Background:Accumulating evidence demonstrates high levels of aldehyde dehydrogense (ALDH) activity in human cancer types, in part, because of its association with cancer stem cells. Whereas ALDH1A1 and ALDH7A1 isoforms were reported to associate with prostate tumorigenesis, whether other ALDH isoforms are associated with prostate cancer (PC) remains unclear.Methods:ALDH3A1 expression was analysed in various PC cell lines. Xenograft tumours and 54 primary and metastatic PC tumours were stained using immunohistochemistry for ALDH3A1 expression.Results:In comparison with the non-stem counterparts, a robust upregulation of ALDH3A1 was observed in DU145-derived PC stem cells (PCSCs). As DU145 PCSCs produced xenograft tumours with more advanced features compared with those derived from DU145 cells, higher levels of ALDH3A1 were detected in the former; a dramatic elevation of ALDH3A1 occurred in DU145 cell-derived lung metastasis compared with local xenograft tumours. Furthermore, while ALDH3A1 was not observed in prostate glands, ALDH3A1 was clearly present in PIN, and further increased in carcinomas. In comparison with the paired local carcinomas, ALDH3A1 was upregulated in lymph node metastatic tumours; the presence of ALDH3A1 in bone metastatic PC was also demonstrated.Conclusions:We report here the association of ALDH3A1 with PC progression. © 2014 Cancer Research UK.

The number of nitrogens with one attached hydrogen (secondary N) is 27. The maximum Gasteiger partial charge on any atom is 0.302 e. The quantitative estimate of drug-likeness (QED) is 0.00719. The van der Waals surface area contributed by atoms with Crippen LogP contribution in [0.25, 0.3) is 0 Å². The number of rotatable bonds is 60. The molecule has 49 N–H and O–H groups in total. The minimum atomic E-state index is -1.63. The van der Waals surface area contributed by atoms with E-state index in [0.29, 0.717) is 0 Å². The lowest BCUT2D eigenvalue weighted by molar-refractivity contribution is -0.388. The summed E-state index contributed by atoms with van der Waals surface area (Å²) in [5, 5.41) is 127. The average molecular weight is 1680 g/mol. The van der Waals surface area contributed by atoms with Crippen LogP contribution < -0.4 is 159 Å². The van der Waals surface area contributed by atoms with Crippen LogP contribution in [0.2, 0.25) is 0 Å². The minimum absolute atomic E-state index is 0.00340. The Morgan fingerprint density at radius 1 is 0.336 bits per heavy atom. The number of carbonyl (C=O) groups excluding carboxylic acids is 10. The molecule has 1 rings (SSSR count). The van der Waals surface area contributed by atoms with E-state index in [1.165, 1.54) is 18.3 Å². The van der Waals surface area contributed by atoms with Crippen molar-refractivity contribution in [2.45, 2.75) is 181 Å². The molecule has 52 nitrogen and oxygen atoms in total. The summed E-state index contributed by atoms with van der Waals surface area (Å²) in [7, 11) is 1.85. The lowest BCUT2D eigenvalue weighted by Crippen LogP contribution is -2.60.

Wei J.,McMaster University | Wei J.,Firestone Institute for Respiratory Health | Rahman S.,McMaster University | Rahman S.,Firestone Institute for Respiratory Health | And 7 more authors.
Chest | Year: 2013

The pathogenesis of chronic lung disorders is poorly understood but is often thought to arise because of repeated injuries derived from exposure to exogenous or endogenous stress factors. Protein-misfolding events have been observed in a variety of genetic and nongenetic chronic lung disorders and may contribute to both the initiation and the progression of lung disease through endoplasmic reticulum (ER) stress and activation of the unfolded protein response (UPR). Evidence indicates that exposure to common lung irritants such as cigarette smoke, environmental pollutants, and infectious viral or bacterial agents can induce ER stress and protein misfolding. Although the UPR is thought to be a molecular mechanism involved in the repair and restoration of protein homeostasis or "proteostasis," prolonged activation of the UPR may lead to compromised cellular functions, cellular transformation, or cell death. Here, we review literature that associates protein-misfolding events with ER stress and UPR activation and discuss how this basic molecular repair mechanism may contribute to the initiation and progression of various genetic and nongenetic chronic lung diseases. © 2013 American College of Chest Physicians.